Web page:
Many Missouri pastures took a bit of a beating this summer, especially in the southwestern portion of the state. The lack of moisture this year left most of the state running from abnormally dry to extreme drought levels. Fortunately, some heavy autumn rains have given us a much needed reprieve. However, some parts of Missouri are still going to need a significant amount of moisture this winter for spring pastures to grow and thrive.
While the 2023 edition of The Farmers’ Almanac is predicting a stormy, cold winter with a lot of snow for much of the Midwest, meteorologist Brandon Beck, with KY3 out of Springfield, shares climatologists are forecasting the weather to remain in the current La Nina pattern through at least February. This means most of the central US will remain in the current drought pattern, but there is a possible shift forecasted for late winter.
Regardless, the amount of moisture needed to ameliorate, or improve, the drought-stricken areas is significant. As Beck points out, moisture needed for the southwest Missouri climate division is substantially high.
“Extra precipitation will be needed to end the drought in a shorter time frame since we are heading into winter,” Brandon says.
Whether there will be enough time and moisture to rejuvenate the soil prior to spring planting is yet to be seen. In the meantime, it wouldn’t hurt to take a good look at the type of forages you have growing—or are trying to grow—in drought-stricken pastures. If those dry areas don’t get the amount of moisture needed to fully ameliorate, it’s time to consider making sure your herds have quality forages for summer grazing. The following are some of our favorite forages created for these circumstances.
Tall Fescue is easy to establish with a high yield. Its deep roots make this forage a great option for drought tolerance. Cow★Pro II is a non-toxic, endophyte-free tall fescue variety suitable for all classes of livestock.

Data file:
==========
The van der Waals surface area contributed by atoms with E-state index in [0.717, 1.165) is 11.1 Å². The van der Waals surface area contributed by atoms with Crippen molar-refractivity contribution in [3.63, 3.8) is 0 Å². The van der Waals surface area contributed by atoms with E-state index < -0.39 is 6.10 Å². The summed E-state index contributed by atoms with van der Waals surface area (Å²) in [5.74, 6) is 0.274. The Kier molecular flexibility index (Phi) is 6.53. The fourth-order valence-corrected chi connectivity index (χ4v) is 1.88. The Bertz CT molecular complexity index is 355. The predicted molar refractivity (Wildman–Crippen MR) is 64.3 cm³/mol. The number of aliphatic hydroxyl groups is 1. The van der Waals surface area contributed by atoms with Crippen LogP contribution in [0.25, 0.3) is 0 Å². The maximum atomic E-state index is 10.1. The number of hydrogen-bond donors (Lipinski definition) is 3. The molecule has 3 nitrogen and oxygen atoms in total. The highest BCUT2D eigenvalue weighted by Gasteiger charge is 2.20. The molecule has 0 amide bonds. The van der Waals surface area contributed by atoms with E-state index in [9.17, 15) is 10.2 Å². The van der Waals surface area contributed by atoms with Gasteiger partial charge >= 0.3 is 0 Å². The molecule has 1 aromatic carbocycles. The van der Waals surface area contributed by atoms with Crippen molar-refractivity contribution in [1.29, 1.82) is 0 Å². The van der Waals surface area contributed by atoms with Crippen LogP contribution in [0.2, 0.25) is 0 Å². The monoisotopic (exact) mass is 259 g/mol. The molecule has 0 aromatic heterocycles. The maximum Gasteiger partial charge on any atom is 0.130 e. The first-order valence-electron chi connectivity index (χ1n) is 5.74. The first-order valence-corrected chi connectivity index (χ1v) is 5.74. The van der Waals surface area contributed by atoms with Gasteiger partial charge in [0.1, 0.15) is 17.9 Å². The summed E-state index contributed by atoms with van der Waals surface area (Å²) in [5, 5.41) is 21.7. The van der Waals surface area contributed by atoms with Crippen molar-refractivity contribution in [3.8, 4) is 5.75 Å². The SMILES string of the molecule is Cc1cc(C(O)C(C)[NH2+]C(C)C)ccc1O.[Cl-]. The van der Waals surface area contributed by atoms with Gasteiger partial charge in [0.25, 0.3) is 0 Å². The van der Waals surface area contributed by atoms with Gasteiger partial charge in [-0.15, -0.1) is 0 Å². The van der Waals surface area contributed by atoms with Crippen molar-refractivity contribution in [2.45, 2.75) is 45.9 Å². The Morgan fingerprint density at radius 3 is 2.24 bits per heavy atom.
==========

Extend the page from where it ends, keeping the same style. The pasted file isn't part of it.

Crown Royale Orchardgrass has excellent early seedling vigor, making it easy to establish. It also shows excellent winter hardiness and moderate drought resistance. Because of Crown Royale’s later maturity, this orchardgrass is a perfect companion for fescue, timothy, alfalfa and red and white clover.
Ryegrass is another great option, specifically, Albion Tetraploid Perennial Ryegrass, as it has a deeper root system and is more heat and drought tolerant than other perennial ryegrasses.
You can also consider an annual legume such as AberLasting Clover. This hardy clover is able to maintain its leaf water content for three weeks without watering, compared with two weeks for conventional white clover.
Another legume option is alfalfa. Alfalfa is drought resistant by nature because of its vast root system. Ameristand 427TQ is very high-yielding and has a fast recovery.
Whether or not Missouri experiences the weather it needs this winter, there are still options available to ensure your herd gets the nutrition it needs. While you’re thinking about your pasture plan, check out this tool Brandon shared with us to create your own moisture synopsis. This Drought Reduction Map from the National Centers for Environmental Information allows you to see just how much precipitation is needed to eliminate drought conditions in your area.